Anti-spam law could worsen the problem

January 01, 2004|By MIKE HIMOWITZ

Happy New Year! Is your inbox any cleaner yet?

Theoretically, it should be. The federal Can-Spam Act officially took effect when the clock ticked off the last second of 2003, which means those creeps who have been sending us pitches for mail-order Viagra, body-part enhancers, diet supplements, cut-rate mortgages, intimate photos of bored Russian housewives and, of course, anti-spam programs, are supposed to clean up their act.

What are the odds that this will actually happen in 2004? About the same as the odds that NASA will find little green guys on Mars this year.

But 2003 showed that the government is at least paying lip service to millions of us who are tired of being bombarded with spam, telephone solicitations and other obnoxious artifacts of the digital age. The problem is that the government isn't willing to do enough - or can't do enough even when it is willing.

The Can-Spam Act is a fascinating illustration of this conundrum. First, despite its title, the bill doesn't outlaw spam - which I define as unsolicited commercial e-mail from people you don't do business with and probably wouldn't touch with a 30-foot mouse cord. In fact, the bill legalizes spam for the first time.

It does prohibit the sender from forging or hiding his Internet return address, and requires a legitimate physical return address, along with a Web link or some other mechanism to get your e-mail address off his mailing list. And he's supposed to honor that request. This is known as the "opt-out" system of controlling spam because it allows anyone to bombard you with as many messages as he wants until you beg him to quit.

The act also authorizes, but doesn't require, the Federal Trade Commission to set up a "Do-not-spam" list similar to the "Do-not-call" list the commission created this fall to protect Americans from most commercial telemarketing calls. So far, consumers have registered more than 56 million phone numbers - an amazing response and strong signal that we're fed up with invasions of privacy.

Unfortunately, Can-Spam won't be as effective as the laws restraining telemarketers, for a variety of reasons.

Worse yet, Can-Spam pre-empts most state anti-spam laws, which are often considerably stronger than the federal version.

This itself is an interesting, digital-age example of federalism in reverse. Over the past 200 years, Congress has typically enacted federal laws (such as the Lindbergh kidnapping law or the Voting Rights Act) to protect Americans against weak, inconsistent or hostile state laws. But as business interests have tightened their hold on Congress and a succession of presidents, many state legislatures and attorneys general have become more active and pro-consumer.

For example, it was a coalition of state attorneys general that kept antitrust lawsuits against Microsoft alive when the Bush administration rolled over and accepted a much-too-cozy settlement.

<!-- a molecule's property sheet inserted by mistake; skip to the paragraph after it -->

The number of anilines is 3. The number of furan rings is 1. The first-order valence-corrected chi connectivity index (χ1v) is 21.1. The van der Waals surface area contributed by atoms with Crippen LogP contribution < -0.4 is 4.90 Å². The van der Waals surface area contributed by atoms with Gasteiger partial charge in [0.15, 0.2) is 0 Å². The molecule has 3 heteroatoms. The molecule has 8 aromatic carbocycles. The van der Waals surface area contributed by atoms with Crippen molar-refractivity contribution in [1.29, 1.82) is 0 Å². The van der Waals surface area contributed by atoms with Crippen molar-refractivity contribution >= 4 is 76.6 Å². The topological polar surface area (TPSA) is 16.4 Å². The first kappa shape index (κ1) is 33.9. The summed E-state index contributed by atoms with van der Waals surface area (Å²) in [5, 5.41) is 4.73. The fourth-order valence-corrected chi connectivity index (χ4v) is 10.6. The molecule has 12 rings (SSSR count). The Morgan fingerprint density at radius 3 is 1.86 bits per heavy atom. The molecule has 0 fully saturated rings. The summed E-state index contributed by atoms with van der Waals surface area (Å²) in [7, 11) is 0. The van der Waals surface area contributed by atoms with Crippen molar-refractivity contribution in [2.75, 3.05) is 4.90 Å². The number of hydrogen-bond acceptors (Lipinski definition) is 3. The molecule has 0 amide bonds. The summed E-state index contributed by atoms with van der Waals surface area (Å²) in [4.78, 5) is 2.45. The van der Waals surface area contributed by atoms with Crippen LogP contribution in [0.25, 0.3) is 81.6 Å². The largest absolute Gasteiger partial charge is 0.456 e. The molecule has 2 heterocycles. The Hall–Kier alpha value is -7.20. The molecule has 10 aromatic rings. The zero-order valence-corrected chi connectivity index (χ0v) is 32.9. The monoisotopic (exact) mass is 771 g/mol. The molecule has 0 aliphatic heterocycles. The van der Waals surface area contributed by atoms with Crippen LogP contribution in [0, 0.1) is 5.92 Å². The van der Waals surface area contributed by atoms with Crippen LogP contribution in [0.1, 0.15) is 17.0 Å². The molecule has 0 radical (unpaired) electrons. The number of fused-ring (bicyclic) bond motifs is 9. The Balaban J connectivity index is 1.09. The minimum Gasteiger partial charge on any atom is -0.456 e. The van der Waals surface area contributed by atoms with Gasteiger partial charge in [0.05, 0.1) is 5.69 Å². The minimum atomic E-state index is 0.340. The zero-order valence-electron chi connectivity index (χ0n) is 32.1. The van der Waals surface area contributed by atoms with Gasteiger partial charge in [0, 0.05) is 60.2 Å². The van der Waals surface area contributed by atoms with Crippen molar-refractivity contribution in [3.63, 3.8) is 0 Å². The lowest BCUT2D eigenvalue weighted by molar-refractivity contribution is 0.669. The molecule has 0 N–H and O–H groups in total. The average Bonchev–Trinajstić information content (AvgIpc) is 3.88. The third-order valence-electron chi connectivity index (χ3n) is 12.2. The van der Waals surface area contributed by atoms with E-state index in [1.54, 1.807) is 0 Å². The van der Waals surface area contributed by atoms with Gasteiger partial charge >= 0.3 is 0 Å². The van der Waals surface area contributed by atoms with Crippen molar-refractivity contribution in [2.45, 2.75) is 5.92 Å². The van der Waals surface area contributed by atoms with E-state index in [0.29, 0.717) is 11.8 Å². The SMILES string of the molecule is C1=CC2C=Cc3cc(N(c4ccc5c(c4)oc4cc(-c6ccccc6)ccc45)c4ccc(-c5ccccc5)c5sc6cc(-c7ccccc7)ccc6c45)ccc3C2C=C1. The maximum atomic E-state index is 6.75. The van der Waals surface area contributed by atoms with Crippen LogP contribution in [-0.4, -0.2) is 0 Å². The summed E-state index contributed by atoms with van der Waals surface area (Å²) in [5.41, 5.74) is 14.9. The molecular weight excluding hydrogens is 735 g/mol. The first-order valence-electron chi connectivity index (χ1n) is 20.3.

The latest round of criminal investigations on Wall Street was largely the work of New York's ambitious attorney general, Eliot Spitzer - and not the institutions, such as the New York Stock Exchange, or federal agencies, such as the Securities and Exchange Commission, that are supposed to guard the national interest.

On the spam front, a handful of states, including Virginia and New York, have taken aggressive action under their own laws.

As a result, business lobbyists have been increasingly willing to accept or even promote federal regulation. They know it's cheaper to buy access to a single administration and a handful of key congressmen than it is to influence 50 governors, state legislatures and attorneys general.

Thus it was that the Direct Marketing Association, which represents some of the country's largest mail-order companies, dropped its longtime opposition to anti-spam laws last year and joined the call for federal regulations on commercial e-mail.

It didn't hurt that its members' own e-mail (which consists only of the most valuable offers to recipients who are delighted to get them) was being drowned in a sea of pitches for over-the-counter oxycontin.

But more than a few cynics - myself included - believe the main reason the DMA moved - and Congress acted - was to eliminate more than 30 state anti-spam laws, and one in particular.

That one was in California, the country's largest market, where new legislation would have made it illegal to send most commercial e-mail to anyone without the recipient's explicit, advance permission. This is the "opt-in" approach, and it strikes fear in the heart of snake oil peddlers everywhere.

Now, however, those nasty state prosecutors will be rendered toothless. Spam enforcement will be up to the FTC, which has limited manpower and is likely to limit itself to the highest-profile cases.

By the way, I'm not advocating a national "opt-in" e-mail policy like California's now-overridden law. It raises tricky First Amendment issues, and it's likely to be unenforceable.

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